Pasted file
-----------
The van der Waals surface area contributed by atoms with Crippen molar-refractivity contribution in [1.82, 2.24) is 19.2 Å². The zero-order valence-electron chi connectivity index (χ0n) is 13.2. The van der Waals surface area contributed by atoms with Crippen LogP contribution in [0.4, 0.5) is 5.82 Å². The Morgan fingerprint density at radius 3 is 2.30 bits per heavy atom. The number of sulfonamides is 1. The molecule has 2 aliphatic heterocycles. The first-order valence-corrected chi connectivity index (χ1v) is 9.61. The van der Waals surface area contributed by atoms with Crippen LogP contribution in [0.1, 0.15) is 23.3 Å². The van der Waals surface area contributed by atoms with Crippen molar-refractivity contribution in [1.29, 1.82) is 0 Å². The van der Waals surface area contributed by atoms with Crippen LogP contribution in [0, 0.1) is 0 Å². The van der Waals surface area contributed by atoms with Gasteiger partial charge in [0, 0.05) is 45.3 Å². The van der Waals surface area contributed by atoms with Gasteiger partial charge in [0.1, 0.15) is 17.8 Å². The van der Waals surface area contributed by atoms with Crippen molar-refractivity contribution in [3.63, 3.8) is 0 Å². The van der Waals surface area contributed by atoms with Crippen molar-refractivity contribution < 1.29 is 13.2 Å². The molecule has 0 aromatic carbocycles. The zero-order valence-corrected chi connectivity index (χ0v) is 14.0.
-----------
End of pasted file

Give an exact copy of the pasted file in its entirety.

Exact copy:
The van der Waals surface area contributed by atoms with Crippen molar-refractivity contribution in [1.82, 2.24) is 19.2 Å². The zero-order valence-electron chi connectivity index (χ0n) is 13.2. The van der Waals surface area contributed by atoms with Crippen LogP contribution in [0.4, 0.5) is 5.82 Å². The Morgan fingerprint density at radius 3 is 2.30 bits per heavy atom. The number of sulfonamides is 1. The molecule has 2 aliphatic heterocycles. The first-order valence-corrected chi connectivity index (χ1v) is 9.61. The van der Waals surface area contributed by atoms with Crippen LogP contribution in [0.1, 0.15) is 23.3 Å². The van der Waals surface area contributed by atoms with Crippen molar-refractivity contribution in [1.29, 1.82) is 0 Å². The van der Waals surface area contributed by atoms with Crippen LogP contribution in [0, 0.1) is 0 Å². The van der Waals surface area contributed by atoms with Gasteiger partial charge in [0, 0.05) is 45.3 Å². The van der Waals surface area contributed by atoms with Gasteiger partial charge in [0.1, 0.15) is 17.8 Å². The van der Waals surface area contributed by atoms with Crippen molar-refractivity contribution in [3.63, 3.8) is 0 Å². The van der Waals surface area contributed by atoms with Crippen molar-refractivity contribution < 1.29 is 13.2 Å². The molecule has 0 aromatic carbocycles. The zero-order valence-corrected chi connectivity index (χ0v) is 14.0.